It has often been suggested that schoolchildren should be allowed the freedom to explore, learn and unlearn things on their own. However, the prevailing ‘learn by rote’ system in India doesn’t allow that freedom and suppresses children’s natural ability to learn things on their own. Even Nobel laureate Rabindra Nath Tagore warned of this over 100 years ago, when he said, “… the greatest of educations for which we came prepared is neglected, and we are made to lose our world to find a bagful of information instead…”.
One of the biggest problems faced by schoolchildren these days is that they rarely get the attention of the teachers as classes are overcrowded. However, as India embarks on its journey towards a digital era, all of this may change with the help of what Microsoft founder Bill Gates calls “personalised learning”. This combines digital tools, project-based learning and traditional classroom work. It allows students to learn things and move up the academic ladder at their own pace. Gates says this also provides more time to teachers who can use it to give personal attention to the one who requires it the most.
The Microsoft founder writes on his blog gatesnotes.com about a personalised learning school, Summit Sierra, in Seattle’s International District in the US.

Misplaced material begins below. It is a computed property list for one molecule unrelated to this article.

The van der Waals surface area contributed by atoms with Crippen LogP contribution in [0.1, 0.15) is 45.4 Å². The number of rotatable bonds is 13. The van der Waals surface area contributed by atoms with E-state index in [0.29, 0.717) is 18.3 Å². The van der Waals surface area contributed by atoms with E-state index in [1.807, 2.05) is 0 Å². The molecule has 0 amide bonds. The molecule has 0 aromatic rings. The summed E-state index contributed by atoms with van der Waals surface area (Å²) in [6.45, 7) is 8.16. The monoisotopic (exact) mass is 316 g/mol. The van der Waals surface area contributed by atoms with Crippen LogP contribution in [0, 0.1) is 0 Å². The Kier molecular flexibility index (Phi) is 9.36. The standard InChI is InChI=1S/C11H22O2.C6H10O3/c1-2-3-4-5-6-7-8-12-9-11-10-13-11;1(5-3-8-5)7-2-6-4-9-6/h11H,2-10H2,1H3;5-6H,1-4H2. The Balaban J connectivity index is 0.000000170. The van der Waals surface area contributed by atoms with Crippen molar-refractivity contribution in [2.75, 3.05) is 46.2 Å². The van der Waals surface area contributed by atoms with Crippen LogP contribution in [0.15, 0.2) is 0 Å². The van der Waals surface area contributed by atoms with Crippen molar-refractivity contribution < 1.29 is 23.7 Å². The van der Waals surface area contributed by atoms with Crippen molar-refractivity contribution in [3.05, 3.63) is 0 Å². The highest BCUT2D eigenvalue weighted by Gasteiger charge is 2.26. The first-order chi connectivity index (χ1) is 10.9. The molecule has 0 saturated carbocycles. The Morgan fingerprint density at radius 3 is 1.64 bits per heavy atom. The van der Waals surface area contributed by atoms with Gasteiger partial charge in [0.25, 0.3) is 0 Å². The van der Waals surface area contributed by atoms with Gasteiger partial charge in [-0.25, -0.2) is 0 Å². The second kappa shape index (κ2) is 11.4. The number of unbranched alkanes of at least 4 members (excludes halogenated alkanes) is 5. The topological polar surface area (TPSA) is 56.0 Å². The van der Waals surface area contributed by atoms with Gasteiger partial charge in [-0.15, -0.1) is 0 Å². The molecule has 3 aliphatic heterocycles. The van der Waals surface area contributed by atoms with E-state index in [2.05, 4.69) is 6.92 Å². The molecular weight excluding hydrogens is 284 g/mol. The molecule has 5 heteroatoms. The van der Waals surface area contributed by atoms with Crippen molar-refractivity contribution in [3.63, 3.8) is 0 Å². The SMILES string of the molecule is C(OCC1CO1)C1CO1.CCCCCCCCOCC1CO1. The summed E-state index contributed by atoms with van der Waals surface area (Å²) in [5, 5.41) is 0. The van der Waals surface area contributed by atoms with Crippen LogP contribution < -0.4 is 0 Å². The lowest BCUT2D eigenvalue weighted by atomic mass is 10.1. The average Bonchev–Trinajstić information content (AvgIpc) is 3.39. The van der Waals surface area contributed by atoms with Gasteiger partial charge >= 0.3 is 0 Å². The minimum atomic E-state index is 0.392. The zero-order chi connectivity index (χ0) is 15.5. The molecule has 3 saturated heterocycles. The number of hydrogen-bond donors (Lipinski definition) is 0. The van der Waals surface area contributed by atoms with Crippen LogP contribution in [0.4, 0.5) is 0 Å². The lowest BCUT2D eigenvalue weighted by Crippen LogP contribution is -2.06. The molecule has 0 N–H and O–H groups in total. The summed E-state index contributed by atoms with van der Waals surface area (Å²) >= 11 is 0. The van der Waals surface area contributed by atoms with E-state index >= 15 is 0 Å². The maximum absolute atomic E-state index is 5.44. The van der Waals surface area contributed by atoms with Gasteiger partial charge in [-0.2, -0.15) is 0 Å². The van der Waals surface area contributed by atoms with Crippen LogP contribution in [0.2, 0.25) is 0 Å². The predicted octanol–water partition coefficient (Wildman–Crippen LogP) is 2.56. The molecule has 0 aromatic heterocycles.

Gates says the personalised learning at the school allows the students to work on their own and moreover, makes them in-charge of their own academic growth. Summit Sierra belongs to a network of charter schools which has worked with Facebook to develop a software that guides the students’ learning. The software allows the students to set up their academic goals. In return, it provides them details of all required courses, feedback on their performance in the class and information about how they can get the required grade.
Wishing that he had access to such a system when he was a child, the Microsoft founder says personalised-learning marks a “big shift” for teachers also. At Summit, teachers are matched with students whom they monitor for four years. The software allows the teachers to keep a tab on students’ activities, he writes.
Though Gates writes in the US context, such a system, if introduced, in India would certainly change the way we have grown up learning.